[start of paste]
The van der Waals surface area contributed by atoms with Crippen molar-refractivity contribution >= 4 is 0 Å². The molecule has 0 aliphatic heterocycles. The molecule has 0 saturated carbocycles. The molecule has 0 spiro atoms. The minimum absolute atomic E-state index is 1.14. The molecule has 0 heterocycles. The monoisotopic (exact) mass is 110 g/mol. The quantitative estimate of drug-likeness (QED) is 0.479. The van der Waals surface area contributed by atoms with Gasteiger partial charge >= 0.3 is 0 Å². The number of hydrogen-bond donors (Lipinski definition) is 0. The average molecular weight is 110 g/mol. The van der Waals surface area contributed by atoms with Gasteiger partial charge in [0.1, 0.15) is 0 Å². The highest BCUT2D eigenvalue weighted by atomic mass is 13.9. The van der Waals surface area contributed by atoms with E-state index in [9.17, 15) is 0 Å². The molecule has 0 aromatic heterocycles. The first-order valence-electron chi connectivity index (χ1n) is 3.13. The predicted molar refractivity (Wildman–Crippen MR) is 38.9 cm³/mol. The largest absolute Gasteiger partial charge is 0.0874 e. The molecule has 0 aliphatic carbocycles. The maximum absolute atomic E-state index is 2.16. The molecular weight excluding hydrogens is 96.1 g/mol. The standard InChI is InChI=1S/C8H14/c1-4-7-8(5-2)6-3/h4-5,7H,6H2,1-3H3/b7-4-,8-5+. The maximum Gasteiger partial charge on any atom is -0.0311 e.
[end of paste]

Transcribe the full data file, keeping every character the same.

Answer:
The van der Waals surface area contributed by atoms with Crippen molar-refractivity contribution >= 4 is 0 Å². The molecule has 0 aliphatic heterocycles. The molecule has 0 saturated carbocycles. The molecule has 0 spiro atoms. The minimum absolute atomic E-state index is 1.14. The molecule has 0 heterocycles. The monoisotopic (exact) mass is 110 g/mol. The quantitative estimate of drug-likeness (QED) is 0.479. The van der Waals surface area contributed by atoms with Gasteiger partial charge >= 0.3 is 0 Å². The number of hydrogen-bond donors (Lipinski definition) is 0. The average molecular weight is 110 g/mol. The van der Waals surface area contributed by atoms with Gasteiger partial charge in [0.1, 0.15) is 0 Å². The highest BCUT2D eigenvalue weighted by atomic mass is 13.9. The van der Waals surface area contributed by atoms with E-state index in [9.17, 15) is 0 Å². The molecule has 0 aromatic heterocycles. The first-order valence-electron chi connectivity index (χ1n) is 3.13. The predicted molar refractivity (Wildman–Crippen MR) is 38.9 cm³/mol. The largest absolute Gasteiger partial charge is 0.0874 e. The molecule has 0 aliphatic carbocycles. The maximum absolute atomic E-state index is 2.16. The molecular weight excluding hydrogens is 96.1 g/mol. The standard InChI is InChI=1S/C8H14/c1-4-7-8(5-2)6-3/h4-5,7H,6H2,1-3H3/b7-4-,8-5+. The maximum Gasteiger partial charge on any atom is -0.0311 e.